Extension office ready to help community during garden season | Local News
Hopkins County Cooperative Extension Office officers do more than 4-H camps and family classes, they also have a horticulture officer who helps with anything plant-related.
Erika Wood, horticulture officer, said her work covers everything from helping start new gardens to diagnosing what may be wrong with plants to overseeing the Pennyroyal Master’s volunteer program Gardeners Association.
“I can also help with wildlife control if people have different wildlife issues,” she said.
The main reason people come to her is for help when starting a garden, whether it’s a vegetable patch or a flower garden. When starting a new garden, there are three main areas that need to be addressed: soil quality, sun exposure and drainage. When starting a garden for the first time, she recommends testing the soil to see macronutrient levels.
“We live here in a part of the state where there’s a lot of clay soil, so sometimes the quality of the soil in our backyards may not be the best,” Wood said.
Soil testing can be done through the extension office for only $7 per sample. Wood said she reviews the results of each test and gives recommendations on how much fertilizer is needed or whether Lyme or sulfur is needed. Soil testing does not require expensive equipment, homeowners can borrow a soil probe free of charge from the extension office or use a trowel to dig up soil samples. They recommend going down about three to five inches into the ground for a good sample and taking in a few different spots where the garden will be.
Wood said all the soil would be mixed in a plastic bucket, not a metal bucket, because that could give false readings of metal in the soil. The extension office has bags of soil that can be filled to the line and returned for testing. She said they were sending the soil samples to Lexington to be tested.
“The key is to check the quality of your soil first to see if you need to make any changes,” Wood said.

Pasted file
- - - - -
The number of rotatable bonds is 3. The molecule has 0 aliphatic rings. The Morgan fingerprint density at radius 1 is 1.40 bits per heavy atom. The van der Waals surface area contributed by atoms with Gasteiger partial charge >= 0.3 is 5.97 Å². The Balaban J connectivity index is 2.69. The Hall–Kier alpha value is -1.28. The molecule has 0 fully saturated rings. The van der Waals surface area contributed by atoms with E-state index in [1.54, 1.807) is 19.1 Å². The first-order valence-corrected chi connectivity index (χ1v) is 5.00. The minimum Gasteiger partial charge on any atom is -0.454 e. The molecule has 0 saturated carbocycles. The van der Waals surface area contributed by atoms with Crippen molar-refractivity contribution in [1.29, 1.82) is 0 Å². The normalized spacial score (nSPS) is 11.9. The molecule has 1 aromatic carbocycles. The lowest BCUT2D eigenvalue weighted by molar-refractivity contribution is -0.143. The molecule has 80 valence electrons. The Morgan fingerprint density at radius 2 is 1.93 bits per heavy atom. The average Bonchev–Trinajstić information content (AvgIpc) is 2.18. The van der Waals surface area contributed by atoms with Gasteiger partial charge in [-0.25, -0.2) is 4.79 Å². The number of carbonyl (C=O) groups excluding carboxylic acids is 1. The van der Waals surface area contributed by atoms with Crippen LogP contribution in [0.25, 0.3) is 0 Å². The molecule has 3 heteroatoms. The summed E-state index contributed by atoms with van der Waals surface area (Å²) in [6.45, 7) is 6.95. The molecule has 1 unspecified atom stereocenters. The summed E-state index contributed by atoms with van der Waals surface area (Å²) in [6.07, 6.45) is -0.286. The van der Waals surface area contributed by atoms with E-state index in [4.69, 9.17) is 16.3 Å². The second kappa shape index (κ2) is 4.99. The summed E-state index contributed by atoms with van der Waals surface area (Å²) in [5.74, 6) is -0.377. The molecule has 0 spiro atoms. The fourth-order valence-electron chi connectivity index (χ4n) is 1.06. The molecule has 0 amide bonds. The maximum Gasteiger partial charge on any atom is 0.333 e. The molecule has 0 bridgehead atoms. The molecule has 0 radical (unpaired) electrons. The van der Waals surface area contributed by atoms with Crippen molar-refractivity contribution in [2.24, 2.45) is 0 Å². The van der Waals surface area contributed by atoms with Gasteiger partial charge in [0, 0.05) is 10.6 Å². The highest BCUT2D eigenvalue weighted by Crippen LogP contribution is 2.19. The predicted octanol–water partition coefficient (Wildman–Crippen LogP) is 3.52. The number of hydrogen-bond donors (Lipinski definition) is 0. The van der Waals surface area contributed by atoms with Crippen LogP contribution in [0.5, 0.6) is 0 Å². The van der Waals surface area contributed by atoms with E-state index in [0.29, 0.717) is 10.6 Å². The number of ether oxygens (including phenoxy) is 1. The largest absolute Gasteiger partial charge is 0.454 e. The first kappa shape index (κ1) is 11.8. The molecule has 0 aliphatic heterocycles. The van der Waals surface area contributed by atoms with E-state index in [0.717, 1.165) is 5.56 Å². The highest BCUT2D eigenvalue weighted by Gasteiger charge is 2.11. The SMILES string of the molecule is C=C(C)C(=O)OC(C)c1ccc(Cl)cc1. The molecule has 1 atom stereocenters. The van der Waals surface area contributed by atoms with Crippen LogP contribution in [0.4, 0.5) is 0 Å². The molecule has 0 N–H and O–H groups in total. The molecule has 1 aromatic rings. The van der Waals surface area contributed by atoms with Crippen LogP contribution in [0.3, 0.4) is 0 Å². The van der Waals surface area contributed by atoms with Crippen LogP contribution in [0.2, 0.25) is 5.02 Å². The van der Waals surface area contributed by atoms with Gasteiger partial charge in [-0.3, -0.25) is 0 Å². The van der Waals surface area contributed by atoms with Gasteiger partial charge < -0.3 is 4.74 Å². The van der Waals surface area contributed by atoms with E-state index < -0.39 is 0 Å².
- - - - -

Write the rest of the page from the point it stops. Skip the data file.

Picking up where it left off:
Sunlight is also important when starting a garden for the first time. She said vegetables especially need full sun conditions to grow well.
“They need six or more hours of direct sunlight, so the sun is shining directly on the plants,” Wood said. “As a general rule, we’d like it to be longer than six hours, but that’s the bare minimum.”
The third thing prospective gardeners should consider is drainage and water quality. She said that if the soil is poorly drained, the plants won’t do well because most plants don’t like their roots very wet.
“We’ve had quite a bit of rain over the past few years and that’s definitely been a challenge for people because they’ve found that a lot of the water can stay in their yard for long periods of time,” Wood said.
If there is poor drainage, she recommends using potting containers or building a raised bed to help improve drainage. She said it’s also important to water the plants properly.
“If your plants look like they’re wilting, that probably means you need to give them a good rain,” Wood said.
When starting a garden, it’s just a matter of being patient.
“A lot of gardening is trial and error, and it’s okay to make mistakes,” Wood said.
For more information on the different areas Horticulture Officer Erika Wood can help, call the Hopkins County Extension Office at 270-821-3650.